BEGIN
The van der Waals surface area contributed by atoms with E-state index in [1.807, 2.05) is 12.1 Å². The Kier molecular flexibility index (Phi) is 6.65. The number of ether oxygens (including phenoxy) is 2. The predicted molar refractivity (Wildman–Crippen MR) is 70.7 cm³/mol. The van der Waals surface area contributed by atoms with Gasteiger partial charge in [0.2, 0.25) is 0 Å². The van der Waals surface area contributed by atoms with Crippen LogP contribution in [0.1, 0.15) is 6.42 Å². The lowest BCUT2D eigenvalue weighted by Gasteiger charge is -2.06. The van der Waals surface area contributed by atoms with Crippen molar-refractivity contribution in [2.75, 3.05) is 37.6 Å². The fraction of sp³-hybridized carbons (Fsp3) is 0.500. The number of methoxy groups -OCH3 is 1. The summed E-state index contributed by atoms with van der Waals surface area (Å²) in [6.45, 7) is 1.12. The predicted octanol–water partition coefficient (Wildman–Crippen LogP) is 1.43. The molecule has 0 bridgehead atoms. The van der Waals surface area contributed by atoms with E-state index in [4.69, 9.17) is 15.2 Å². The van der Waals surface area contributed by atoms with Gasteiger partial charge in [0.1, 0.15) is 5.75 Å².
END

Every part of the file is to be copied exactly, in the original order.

The van der Waals surface area contributed by atoms with E-state index in [1.807, 2.05) is 12.1 Å². The Kier molecular flexibility index (Phi) is 6.65. The number of ether oxygens (including phenoxy) is 2. The predicted molar refractivity (Wildman–Crippen MR) is 70.7 cm³/mol. The van der Waals surface area contributed by atoms with Gasteiger partial charge in [0.2, 0.25) is 0 Å². The van der Waals surface area contributed by atoms with Crippen LogP contribution in [0.1, 0.15) is 6.42 Å². The lowest BCUT2D eigenvalue weighted by Gasteiger charge is -2.06. The van der Waals surface area contributed by atoms with Crippen molar-refractivity contribution in [2.75, 3.05) is 37.6 Å². The fraction of sp³-hybridized carbons (Fsp3) is 0.500. The number of methoxy groups -OCH3 is 1. The summed E-state index contributed by atoms with van der Waals surface area (Å²) in [6.45, 7) is 1.12. The predicted octanol–water partition coefficient (Wildman–Crippen LogP) is 1.43. The molecule has 0 bridgehead atoms. The van der Waals surface area contributed by atoms with E-state index in [4.69, 9.17) is 15.2 Å². The van der Waals surface area contributed by atoms with Gasteiger partial charge in [0.1, 0.15) is 5.75 Å².